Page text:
You can change the cam timing just like the ignition timing according to the crank position.

VAG when they map the car they find the most optimal power delivery to suit emissions and like you see from the VVT ATTACK calibration that's cutting quite a bit of power from the R32 / 4Motion

The way the cam position vs crank position affects the cylinder filling is mainly done by overlap, so like an R32 / 4Motion that's normally aspirated the cam settings for both cams are adjusted accordingly to the crank position and then the overlap is fine tuned by the intake cam. On turbo cars the overlap is fine-tuned on the exhaust cam!

Once we start to manipulate the cams we can gain a slightly higher airflow that will cause the cylinder filling to go from maybe 0,85 to 0,92-95 once we are at that level it's down to the ignition and fuelling to make the power from it..

» More Info...

But by altering the cams you change the compression stroke, this is why the ignition has to be altered to compensate for the "new" optimal compression pressure..

So the conclusion is when you change the cams you change the airflow, cylinder filling, compression pressure (not the same as combustion pressure) and when you get your fuel and ignition to suit those changes, you are going to make the stated VVT ATTACK power!! This is the main reason why some tuners change the Factory cam map and see no results. They are simply missing the other crucial factors and understanding on what's actually happening in the combustion process!!

If you fit a 272 cam or cams with more duration you often see the idle go a bit crazy that's because the opening time of the valve has changed from more open to more closed. So there isn't such a good filling on race cams, so the car won't run clean in the low revs. This is not a problem with the VVT ATTACK calibration.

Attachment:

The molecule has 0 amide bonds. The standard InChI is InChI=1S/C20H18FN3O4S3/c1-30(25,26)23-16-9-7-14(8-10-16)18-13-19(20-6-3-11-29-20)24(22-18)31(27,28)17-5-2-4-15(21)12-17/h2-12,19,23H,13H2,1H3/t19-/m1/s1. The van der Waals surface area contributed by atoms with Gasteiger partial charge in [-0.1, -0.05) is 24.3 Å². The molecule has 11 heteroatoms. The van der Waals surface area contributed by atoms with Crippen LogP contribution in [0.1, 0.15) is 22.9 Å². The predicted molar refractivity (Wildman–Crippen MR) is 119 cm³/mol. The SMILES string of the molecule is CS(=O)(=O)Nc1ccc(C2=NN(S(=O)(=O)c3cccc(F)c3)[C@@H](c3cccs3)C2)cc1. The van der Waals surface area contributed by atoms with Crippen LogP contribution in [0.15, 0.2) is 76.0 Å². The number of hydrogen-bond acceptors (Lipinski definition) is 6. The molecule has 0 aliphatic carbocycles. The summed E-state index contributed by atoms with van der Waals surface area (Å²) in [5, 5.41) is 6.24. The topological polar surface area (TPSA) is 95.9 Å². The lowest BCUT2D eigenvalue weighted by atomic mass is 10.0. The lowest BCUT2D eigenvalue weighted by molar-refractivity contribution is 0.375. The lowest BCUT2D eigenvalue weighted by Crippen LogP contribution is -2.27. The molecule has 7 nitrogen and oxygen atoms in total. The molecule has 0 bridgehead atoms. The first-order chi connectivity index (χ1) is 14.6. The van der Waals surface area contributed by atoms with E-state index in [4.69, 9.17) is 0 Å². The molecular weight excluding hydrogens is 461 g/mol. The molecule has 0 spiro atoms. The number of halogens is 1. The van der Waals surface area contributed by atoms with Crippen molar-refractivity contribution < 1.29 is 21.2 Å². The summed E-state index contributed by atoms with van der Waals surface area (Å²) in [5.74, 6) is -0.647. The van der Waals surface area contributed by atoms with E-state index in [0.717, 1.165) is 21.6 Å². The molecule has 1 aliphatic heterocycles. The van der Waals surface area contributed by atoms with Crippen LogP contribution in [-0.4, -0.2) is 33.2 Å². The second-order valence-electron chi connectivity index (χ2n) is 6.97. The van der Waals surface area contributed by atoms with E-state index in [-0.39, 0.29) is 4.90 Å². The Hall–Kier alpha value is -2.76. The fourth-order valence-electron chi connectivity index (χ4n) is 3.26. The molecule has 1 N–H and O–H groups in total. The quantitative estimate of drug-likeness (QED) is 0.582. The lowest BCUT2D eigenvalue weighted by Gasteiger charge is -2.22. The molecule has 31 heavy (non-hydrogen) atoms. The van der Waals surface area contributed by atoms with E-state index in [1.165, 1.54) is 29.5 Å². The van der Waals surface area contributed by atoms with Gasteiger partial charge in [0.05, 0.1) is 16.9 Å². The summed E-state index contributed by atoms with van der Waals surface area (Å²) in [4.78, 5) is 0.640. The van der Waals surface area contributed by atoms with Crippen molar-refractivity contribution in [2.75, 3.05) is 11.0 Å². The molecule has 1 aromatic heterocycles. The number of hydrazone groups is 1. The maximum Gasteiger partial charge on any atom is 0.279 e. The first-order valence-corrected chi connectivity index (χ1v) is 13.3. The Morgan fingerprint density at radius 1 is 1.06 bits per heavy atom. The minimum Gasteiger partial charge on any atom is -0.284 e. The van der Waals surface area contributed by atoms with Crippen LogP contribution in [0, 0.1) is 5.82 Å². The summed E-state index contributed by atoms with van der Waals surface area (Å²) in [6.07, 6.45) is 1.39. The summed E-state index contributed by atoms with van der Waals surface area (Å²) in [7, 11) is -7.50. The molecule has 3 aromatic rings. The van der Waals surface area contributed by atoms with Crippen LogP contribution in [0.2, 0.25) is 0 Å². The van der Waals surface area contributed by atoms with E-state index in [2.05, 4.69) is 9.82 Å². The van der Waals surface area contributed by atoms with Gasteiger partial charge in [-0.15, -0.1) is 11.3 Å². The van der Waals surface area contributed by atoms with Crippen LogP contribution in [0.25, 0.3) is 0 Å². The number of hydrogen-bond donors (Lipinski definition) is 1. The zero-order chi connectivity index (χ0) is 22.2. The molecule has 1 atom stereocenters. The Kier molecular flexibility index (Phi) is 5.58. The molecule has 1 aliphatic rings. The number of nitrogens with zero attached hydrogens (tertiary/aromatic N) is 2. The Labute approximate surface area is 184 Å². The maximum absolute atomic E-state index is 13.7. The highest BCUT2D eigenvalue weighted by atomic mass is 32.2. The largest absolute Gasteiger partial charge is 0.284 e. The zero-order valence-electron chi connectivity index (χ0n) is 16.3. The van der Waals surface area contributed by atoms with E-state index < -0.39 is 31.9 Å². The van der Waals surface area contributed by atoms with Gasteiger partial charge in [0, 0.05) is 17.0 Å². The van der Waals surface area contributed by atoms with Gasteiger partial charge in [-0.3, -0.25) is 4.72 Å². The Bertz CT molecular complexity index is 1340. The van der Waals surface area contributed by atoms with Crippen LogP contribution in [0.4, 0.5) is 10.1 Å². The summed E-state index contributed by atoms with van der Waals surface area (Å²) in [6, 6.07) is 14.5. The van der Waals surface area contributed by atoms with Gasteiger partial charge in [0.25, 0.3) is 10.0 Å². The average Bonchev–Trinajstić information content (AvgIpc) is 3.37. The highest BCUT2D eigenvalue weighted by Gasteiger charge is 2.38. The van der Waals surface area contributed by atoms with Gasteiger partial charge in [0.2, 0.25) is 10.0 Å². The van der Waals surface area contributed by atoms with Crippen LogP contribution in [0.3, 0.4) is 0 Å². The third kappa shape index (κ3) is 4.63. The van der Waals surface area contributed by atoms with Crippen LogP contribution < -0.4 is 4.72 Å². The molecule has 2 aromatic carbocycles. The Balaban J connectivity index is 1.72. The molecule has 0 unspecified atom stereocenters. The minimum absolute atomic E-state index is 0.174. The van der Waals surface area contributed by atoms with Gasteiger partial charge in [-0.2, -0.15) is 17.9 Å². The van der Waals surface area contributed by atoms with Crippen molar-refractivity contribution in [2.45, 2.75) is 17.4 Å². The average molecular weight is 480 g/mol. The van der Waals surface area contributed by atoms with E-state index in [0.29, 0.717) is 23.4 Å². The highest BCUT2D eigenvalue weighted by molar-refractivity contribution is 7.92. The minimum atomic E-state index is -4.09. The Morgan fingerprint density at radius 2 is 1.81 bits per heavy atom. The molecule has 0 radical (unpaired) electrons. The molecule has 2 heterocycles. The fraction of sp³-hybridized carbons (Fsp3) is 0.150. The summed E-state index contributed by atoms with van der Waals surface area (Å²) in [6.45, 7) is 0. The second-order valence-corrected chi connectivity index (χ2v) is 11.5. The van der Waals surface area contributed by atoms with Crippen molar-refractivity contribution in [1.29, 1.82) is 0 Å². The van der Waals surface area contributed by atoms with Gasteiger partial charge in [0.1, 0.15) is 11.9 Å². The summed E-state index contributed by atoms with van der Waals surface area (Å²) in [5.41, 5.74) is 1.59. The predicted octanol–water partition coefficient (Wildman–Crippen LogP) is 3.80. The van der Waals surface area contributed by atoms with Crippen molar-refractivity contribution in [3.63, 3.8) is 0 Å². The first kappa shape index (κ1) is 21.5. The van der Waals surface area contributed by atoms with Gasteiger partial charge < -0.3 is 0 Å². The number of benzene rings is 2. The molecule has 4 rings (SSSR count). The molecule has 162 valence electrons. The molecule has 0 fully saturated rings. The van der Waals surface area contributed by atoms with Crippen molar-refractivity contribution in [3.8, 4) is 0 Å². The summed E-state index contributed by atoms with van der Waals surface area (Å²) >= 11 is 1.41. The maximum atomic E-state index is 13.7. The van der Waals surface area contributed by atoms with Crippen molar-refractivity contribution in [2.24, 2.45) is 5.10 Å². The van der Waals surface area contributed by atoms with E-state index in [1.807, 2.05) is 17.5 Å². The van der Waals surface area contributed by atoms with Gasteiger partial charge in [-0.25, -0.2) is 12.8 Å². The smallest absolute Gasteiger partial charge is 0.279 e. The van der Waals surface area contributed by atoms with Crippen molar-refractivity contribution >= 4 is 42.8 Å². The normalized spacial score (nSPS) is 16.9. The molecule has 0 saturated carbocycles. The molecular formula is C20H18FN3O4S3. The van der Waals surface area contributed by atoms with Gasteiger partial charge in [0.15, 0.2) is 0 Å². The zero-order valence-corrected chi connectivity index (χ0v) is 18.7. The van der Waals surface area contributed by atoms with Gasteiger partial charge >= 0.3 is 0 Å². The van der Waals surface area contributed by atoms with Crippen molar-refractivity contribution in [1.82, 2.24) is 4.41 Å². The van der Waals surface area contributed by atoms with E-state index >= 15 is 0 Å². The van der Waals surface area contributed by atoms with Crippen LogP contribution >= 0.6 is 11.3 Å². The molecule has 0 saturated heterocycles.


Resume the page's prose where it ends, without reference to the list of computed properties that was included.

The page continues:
Now If VAG sent the car to production testing like this it would fail emissions in a split second.. As they have Extreme criteria to meet.

With the overlap you will have too much un-burnt fuel in the exhaust and this they don't like at the tüv prufung, even the smallest amount.

What's going on when the factory application engineers are developing the software for the R32??

First of all the number one priority is the emission level.. that comes first regardless if they have to make it a 5cyl to pass, Well not really but you get the idea.

Second is the safety and durability of the engine and drive train.


Third is the consumption and protection against aftermarket emissions tests...

Actually the latest generation ECUs come with a function that's always monitoring the driving cycles of the car and if it finds it's identical with a Emission test cycle it goes to "Emissions clear tables in the ECU".

Now once the car is available to the public and the aftermarket tuners such as Custom-Code play with the car they find all the spots where the development engineers had to cut back and for the R32 that's a massive gain due to emission failures on the cams. If you're lucky enough get access to the notes and information saved from the time of the original development, then things will be possible that previously were not.

The engineers had to compensate for poor maintenance of the if someone bought the car and didn't change his air filter or oil for 50,000miles his car would still have to keep the emission level approved for the model. Now if the car is well serviced and engine is healthy you can with extensive development obtain the "missing" performance that was left out and in this case there is a lot to be gained from the cam settings on the R32 /4Motion